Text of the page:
In addition to that surprise, our guess is that most people also don’t know just how much foreign oil have flowed into various provinces, or where much of it originates. This matters as while some rhetorically “oppose” oil, i.e., Canadian extraction and consumption, the reality is that domestic oil consumption needs will be met either by Canadians or with imported foreign oil.
On oil imports and tracking the data from 1988 to 2019, Canada imported over 8.7 billion barrels of crude oil from other countries, an average of nearly 749,000 barrels per day over the period. Those foreign barrels of oil were worth $477 billion in nominal dollars (and $587 billion in inflation-adjusted dollars).
Many of the source countries have changed over the decades. Initially, much of the foreign oil arriving in Canada came from the United States, Norway, the United Kingdom and Algeria. Those were the top four sources of foreign oil when all three decades’ worth of oil imports are tallied up.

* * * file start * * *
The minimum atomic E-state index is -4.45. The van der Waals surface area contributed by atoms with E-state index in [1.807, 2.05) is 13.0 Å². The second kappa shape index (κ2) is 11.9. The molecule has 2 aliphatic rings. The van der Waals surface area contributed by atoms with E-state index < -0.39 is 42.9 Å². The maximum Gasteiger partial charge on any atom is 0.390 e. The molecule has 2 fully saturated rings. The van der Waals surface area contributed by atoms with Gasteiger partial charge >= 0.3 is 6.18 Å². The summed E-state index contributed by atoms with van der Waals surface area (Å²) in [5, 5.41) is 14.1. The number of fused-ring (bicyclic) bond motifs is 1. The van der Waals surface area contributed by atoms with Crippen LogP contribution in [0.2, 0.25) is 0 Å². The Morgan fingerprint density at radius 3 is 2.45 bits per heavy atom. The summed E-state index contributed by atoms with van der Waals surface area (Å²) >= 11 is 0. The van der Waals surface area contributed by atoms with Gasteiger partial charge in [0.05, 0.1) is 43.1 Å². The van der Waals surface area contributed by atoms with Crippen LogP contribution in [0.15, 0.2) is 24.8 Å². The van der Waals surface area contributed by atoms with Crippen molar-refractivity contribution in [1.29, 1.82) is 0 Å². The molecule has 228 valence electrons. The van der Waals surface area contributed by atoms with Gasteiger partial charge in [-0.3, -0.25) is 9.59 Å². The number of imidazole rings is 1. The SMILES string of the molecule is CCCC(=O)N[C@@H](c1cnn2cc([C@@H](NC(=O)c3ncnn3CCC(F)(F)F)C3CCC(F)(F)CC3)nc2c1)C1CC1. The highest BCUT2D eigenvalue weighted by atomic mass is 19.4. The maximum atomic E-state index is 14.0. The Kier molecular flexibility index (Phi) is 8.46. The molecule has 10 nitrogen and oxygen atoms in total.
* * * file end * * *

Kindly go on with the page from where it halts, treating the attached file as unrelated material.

But dive into data between 2010 and 2019, and the two top suppliers alone, the United States and Saudi Arabia, account for $100 billion worth of foreign oil imports ($75 billion from the U.S and $25 billion from Saudi Arabia). That accounted for 46 per cent of the $220 billion in foreign oil imports in the last decade.
Algeria and Norway were next with oil sales to Canada worth $17.1 billion and $16.8 billion, respectively, with multiple other countries supplying the rest in smaller amounts. (Russia, for example, exported $2.2 billion worth of oil to Canada in the last decade.)
When discussing oil in 2020, a question that arises is: Will demand be there five or fifty years from now? Many people have opinions on this but forecasts rooted in facts and technological capabilities are rarer. An example of an informed opinion comes from the University of Manitoba’s Vaclav Smil, professor emeritus of the environment.
Smil, for those unfamiliar with him, is the world energy expert in energy transitions. He would prefer a move away from fossil fuels and also accepts that carbon emissions contribute to global warming.
That’s his preference and stance. However, Smil’s data-based, empirical work and his resulting view on a possible transition from such fuels to others, was summed up in his